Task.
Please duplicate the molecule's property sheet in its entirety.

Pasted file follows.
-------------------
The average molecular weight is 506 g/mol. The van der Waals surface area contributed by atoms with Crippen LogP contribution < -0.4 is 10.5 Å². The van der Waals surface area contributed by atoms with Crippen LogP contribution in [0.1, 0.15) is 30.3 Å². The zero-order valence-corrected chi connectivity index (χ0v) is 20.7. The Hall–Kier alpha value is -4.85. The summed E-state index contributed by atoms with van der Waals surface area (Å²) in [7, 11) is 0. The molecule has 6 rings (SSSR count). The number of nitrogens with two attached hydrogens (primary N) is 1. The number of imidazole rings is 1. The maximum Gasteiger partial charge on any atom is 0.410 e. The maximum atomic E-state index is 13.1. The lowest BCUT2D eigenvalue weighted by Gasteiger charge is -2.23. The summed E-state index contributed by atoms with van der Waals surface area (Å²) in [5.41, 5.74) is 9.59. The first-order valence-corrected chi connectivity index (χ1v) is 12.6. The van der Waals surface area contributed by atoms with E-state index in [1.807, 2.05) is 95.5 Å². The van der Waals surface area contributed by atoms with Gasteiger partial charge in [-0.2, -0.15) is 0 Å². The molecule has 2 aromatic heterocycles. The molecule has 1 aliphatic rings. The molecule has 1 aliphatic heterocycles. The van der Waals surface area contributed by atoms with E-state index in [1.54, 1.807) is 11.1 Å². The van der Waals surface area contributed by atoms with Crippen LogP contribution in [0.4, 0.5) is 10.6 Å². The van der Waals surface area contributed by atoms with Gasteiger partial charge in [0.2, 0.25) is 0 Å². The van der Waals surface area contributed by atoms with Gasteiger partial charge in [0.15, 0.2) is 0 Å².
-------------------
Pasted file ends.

The average molecular weight is 506 g/mol. The van der Waals surface area contributed by atoms with Crippen LogP contribution < -0.4 is 10.5 Å². The van der Waals surface area contributed by atoms with Crippen LogP contribution in [0.1, 0.15) is 30.3 Å². The zero-order valence-corrected chi connectivity index (χ0v) is 20.7. The Hall–Kier alpha value is -4.85. The summed E-state index contributed by atoms with van der Waals surface area (Å²) in [7, 11) is 0. The molecule has 6 rings (SSSR count). The number of nitrogens with two attached hydrogens (primary N) is 1. The number of imidazole rings is 1. The maximum Gasteiger partial charge on any atom is 0.410 e. The maximum atomic E-state index is 13.1. The lowest BCUT2D eigenvalue weighted by Gasteiger charge is -2.23. The summed E-state index contributed by atoms with van der Waals surface area (Å²) in [5.41, 5.74) is 9.59. The first-order valence-corrected chi connectivity index (χ1v) is 12.6. The van der Waals surface area contributed by atoms with E-state index in [1.807, 2.05) is 95.5 Å². The van der Waals surface area contributed by atoms with Gasteiger partial charge in [-0.2, -0.15) is 0 Å². The molecule has 2 aromatic heterocycles. The molecule has 1 aliphatic rings. The molecule has 1 aliphatic heterocycles. The van der Waals surface area contributed by atoms with E-state index in [1.54, 1.807) is 11.1 Å². The van der Waals surface area contributed by atoms with Crippen LogP contribution in [0.4, 0.5) is 10.6 Å². The van der Waals surface area contributed by atoms with Gasteiger partial charge in [0.2, 0.25) is 0 Å². The van der Waals surface area contributed by atoms with Gasteiger partial charge in [0.15, 0.2) is 0 Å².